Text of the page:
The transferEther function in line 20 has a straight forward implementation and does not need any further statements, as exceptions are automatically propagated.


While both methods, transfer and send, are considered safe against re-entrancy, because they only forward 2300 gas, transfer should be the go-to method to transfer ether in most cases. This is because it reverts automatically in case of any errors. The send method can be seen as the low level counterpart of transfer. It should be used in cases where it is important that the error is handled in the contract without reverting all state changes. The low level call.value method should only be used as a last resort, as it breaks the type-safety of Solidity. One of its application fields is sending ether to fallback functions that require more than the stipend of gas. With its adjustable parameters it can provide great flexibility for honest and experienced users, but also for malicious ones.

On one hand the differentiation into three methods used for the same task provides for flexibility, because the simple transfer function can be used for most use cases while the more complicated call.value can be adjusted and and used for specialized tasks. On the other hand the differentiation can be confusing for developers and users alike, as there are no real semantic clues between the naming of the different options, as to where their differences could be.

Another consequence that should be kept in mind are the effects that a limitation on the amount of forwarded gas can have on the surrounding logic. If, for example a state machine (see State Machine pattern relies on the successful transfer of ether to a specific contract in order to proceed to the next stage, it should be made sure that the recipients are able to receive the ether. Fallback functions requiring more gas then the stipend could otherwise freeze a contract, which is using the transfer method. This concept affected the King of the Ether Throne contract, which would have been put into an unresolvable state if it had used transfer instead of send. To overcome this limitation the Pull Over Push pattern can be used, which lets the users request payments instead of proactively sending it, in order to avoid unexpected behavior.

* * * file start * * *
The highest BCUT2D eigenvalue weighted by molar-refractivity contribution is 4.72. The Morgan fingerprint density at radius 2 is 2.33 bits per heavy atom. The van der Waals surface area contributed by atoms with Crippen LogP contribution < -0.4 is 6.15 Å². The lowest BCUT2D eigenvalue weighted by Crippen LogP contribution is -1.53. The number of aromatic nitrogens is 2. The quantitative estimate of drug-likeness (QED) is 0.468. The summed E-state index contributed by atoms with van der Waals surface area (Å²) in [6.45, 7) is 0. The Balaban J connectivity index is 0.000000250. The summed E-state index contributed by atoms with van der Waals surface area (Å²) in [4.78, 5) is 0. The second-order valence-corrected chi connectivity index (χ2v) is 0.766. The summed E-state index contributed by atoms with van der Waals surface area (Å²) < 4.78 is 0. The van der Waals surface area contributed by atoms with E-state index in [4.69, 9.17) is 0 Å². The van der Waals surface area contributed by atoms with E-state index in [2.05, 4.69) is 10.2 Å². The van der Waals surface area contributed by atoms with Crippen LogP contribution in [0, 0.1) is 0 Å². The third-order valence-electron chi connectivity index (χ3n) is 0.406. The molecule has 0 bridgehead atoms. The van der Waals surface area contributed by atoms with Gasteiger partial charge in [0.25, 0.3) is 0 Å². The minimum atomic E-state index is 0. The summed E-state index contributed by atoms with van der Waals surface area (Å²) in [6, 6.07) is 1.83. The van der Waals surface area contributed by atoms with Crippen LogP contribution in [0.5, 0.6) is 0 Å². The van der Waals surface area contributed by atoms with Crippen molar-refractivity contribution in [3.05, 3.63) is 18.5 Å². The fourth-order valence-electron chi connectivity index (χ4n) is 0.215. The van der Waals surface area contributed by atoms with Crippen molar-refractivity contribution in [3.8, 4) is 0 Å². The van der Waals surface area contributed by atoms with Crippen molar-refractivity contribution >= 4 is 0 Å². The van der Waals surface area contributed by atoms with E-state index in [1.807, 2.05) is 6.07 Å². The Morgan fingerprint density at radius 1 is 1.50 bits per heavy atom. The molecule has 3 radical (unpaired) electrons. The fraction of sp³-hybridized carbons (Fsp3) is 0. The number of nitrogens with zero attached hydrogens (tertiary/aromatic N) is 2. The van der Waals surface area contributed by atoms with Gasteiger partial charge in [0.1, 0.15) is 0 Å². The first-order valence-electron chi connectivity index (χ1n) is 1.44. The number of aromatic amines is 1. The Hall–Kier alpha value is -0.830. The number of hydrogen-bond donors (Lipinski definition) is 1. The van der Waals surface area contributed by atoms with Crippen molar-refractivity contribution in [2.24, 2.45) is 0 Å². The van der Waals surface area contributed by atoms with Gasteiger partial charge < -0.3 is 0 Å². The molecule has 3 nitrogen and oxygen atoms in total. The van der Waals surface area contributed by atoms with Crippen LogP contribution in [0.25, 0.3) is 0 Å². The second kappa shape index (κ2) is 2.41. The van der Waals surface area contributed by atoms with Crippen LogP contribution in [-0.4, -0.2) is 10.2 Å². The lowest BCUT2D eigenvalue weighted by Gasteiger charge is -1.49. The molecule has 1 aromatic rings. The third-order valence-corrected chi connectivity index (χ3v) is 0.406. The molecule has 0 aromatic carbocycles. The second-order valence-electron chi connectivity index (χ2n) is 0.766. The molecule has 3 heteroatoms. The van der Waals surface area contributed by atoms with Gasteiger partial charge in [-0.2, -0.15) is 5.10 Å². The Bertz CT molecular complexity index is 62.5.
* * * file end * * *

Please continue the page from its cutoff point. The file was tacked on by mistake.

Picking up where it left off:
Known Uses

An example of the different possible implementations of this pattern can be seen in this MultiSend contract that lets you send ether to multiple addresses with only one initial transaction. The contract then issues several internal transactions to the recipients on his own and uses either the transfer or the call.value method, depending on the users call. Another case is the Crypto Sprites contract, a third party game built off Crypto Kitties. This time only the transfer method is used throughout the whole contract, as it is safe and easy to use, and no special functionality was required.